Two teens racing on Loop 281 in Longview were clocked at 91 mph by authorities, according to Texas Department of Public Safety troopers.
Joseph Allen Glass, 17, of Gilmer and Chandler Elvin Owens, 17, of White Oak were arrested late Saturday night after Trooper Terry Lummus observed both drivers accelerate from a green light and reach 91 mph in a 45-mph speed zone. Owens had multiple passengers in his Ford Mustang and admitted to having a tobacco product, which was located inside the car.
A second trooper, Justin Craig, stopped Glass, who also was driving a Ford Mustang. The trooper later saw a text message on Glass’ phone indicating that he “was planning on racing Owens,” according to a probable cause affidavit.
Both teens were booked into the Gregg County Jail just moments after midnight Sunday and were each released later that day on $2,500 bond.
Drag racing has led to several arrests in Longview in the past few years.
Racing on North Eastman Road/U.S. 259 in Longview caused the deaths of two teenage girls and seriously injured a woman in September 2017 and resulted in both drivers being sentenced to prison.
Chad Palmer Malone, 20, of Longview pleaded guilty in February 2019 to two counts of racing causing death and one count of aggravated assault in the wreck that killed his sister and fiancée. He was sentenced to 12 years in state prison.
Davin Blain Davis, 21, of Hallsville pleaded guilty in August to two counts of racing causing death and one count of aggravated assault and also was sentenced to 12 years in state prison.
Malone and Davis were indicted on charges stemming from a two-vehicle crash Sept. 22, 2017, on U.S. 259 that killed two passengers in Malone’s car: his sister, Rylee Malone; and fiancée, Meshebia Johnson, both 17.
Christa Wilson of Harleton was severely injured when she was ejected after the pickup she was driving was struck by Malone’s car.
Data from Malone’s car showed him to be driving 109 mph two seconds before the airbags in his car deployed.
Eight days after the wreck on Eastman Road, Longview police arrested an 18-year-old Longview man after police said he had been drag racing on Loop 281 and then tried to evade patrol officers by turning off his headlights.
Juan Jesus Rico was arrested Sept. 30, 2017, and charged with racing on a highway and evading arrest/detention with a vehicle. He was released from Gregg County Jail on $9,500 in bonds on Oct. 1, 2017.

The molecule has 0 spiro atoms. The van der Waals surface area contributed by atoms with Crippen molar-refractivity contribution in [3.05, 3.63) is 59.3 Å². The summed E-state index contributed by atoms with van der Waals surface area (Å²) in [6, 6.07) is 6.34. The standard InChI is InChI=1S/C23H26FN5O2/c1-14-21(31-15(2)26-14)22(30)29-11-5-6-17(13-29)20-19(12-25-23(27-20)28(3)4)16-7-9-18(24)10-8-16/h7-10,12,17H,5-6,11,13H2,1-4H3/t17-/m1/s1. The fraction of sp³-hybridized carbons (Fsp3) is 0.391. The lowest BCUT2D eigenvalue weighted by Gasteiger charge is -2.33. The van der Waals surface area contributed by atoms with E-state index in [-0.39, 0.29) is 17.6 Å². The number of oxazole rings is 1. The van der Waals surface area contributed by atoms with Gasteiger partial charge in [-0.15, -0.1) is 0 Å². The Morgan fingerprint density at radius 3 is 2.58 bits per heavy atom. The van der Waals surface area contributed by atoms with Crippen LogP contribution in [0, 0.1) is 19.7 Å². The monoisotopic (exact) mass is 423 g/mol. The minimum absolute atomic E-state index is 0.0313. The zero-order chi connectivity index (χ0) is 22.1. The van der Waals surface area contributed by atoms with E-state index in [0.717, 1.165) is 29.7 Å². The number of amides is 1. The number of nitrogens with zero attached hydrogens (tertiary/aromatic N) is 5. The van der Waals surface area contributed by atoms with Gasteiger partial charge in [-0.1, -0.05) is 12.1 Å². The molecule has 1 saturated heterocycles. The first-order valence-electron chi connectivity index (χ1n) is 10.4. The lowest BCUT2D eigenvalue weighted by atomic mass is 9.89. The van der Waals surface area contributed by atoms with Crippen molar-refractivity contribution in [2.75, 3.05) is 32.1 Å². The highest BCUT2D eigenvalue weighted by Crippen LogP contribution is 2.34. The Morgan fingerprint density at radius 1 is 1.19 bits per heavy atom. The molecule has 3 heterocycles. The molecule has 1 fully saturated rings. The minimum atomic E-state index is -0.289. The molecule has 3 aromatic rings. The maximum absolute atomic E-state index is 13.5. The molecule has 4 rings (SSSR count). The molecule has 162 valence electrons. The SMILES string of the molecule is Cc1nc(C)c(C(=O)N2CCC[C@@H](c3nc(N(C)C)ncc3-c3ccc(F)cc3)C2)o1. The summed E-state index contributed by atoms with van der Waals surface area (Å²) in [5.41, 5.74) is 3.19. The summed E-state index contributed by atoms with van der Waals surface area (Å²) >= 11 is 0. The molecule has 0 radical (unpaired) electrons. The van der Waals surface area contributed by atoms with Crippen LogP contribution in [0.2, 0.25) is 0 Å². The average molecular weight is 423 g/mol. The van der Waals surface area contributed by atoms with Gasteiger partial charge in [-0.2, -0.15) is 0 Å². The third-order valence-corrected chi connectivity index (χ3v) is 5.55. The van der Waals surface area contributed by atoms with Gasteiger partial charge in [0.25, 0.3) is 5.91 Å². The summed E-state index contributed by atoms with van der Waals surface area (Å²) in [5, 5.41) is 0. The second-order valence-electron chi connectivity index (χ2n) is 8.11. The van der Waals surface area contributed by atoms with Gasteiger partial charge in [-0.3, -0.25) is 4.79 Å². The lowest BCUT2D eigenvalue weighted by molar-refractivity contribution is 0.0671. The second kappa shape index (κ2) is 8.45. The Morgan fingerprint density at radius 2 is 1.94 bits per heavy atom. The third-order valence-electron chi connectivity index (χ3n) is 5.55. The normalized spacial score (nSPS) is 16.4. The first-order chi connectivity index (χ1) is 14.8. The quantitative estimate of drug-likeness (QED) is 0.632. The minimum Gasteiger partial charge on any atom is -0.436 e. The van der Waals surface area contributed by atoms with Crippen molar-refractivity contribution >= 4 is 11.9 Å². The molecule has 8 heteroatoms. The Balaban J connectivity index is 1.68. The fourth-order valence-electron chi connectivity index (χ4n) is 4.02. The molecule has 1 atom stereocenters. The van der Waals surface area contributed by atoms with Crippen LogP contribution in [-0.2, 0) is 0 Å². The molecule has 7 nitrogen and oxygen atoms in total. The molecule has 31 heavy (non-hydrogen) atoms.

Longview police at the time said three cars were seen drag racing in the 1900 block of West Loop 281 when officers tried to arrest the drivers.
Rico turned off the headlights of the car he was driving, failed to stop at the Bill Owens Parkway intersection and stopped in the parking lot of Big Daddy’s Stereo in the 2600 block of Bill Owens Parkway, police said at the time.
Rico pleaded guilty Oct. 25, 2018, to racing on a highway and received a deferred adjudicated sentence of one-year probation, community service of 48 hours and a $300 fine. His probation ended Nov. 12.
Soon after Rico’s arrest in 2017, Longview police also arrested two men on charges of racing on Loop 281.
Cody Glen Green, 20, of Hallsville and Jesus Roldan, 19, of Longview were arrested Oct. 6, 2017, according to online jail records.
Police said an officer saw two vehicles at about 9:40 p.m. Oct. 6 driving west on Loop 281 between McCann Road and Bill Owens Parkway. The vehicles were seen racing side by side in both directions on Loop 281.
An officer saw the vehicles accelerating and clocked them at speeds of 77 mph and 79 mph in an area with a 50 mph speed limit, according to police. Police said Green and Roldan were the drivers.
Roldan was released later the same night on a $1,000 bond and pleaded guilty Nov. 17, 2017, to racing on a highway. He received 12 days in county jail, one-year probation, 96 hours of community service and a $1,000 fine, online court records show.
Green was released Oct. 13, 2017, on a $1,000 bond and pleaded guilty Jan. 23, 2018, to the charge of racing on a highway. He received 10 days in county jail, one-year probation, 96 hours of community service and a $1,000 fine, online court records show.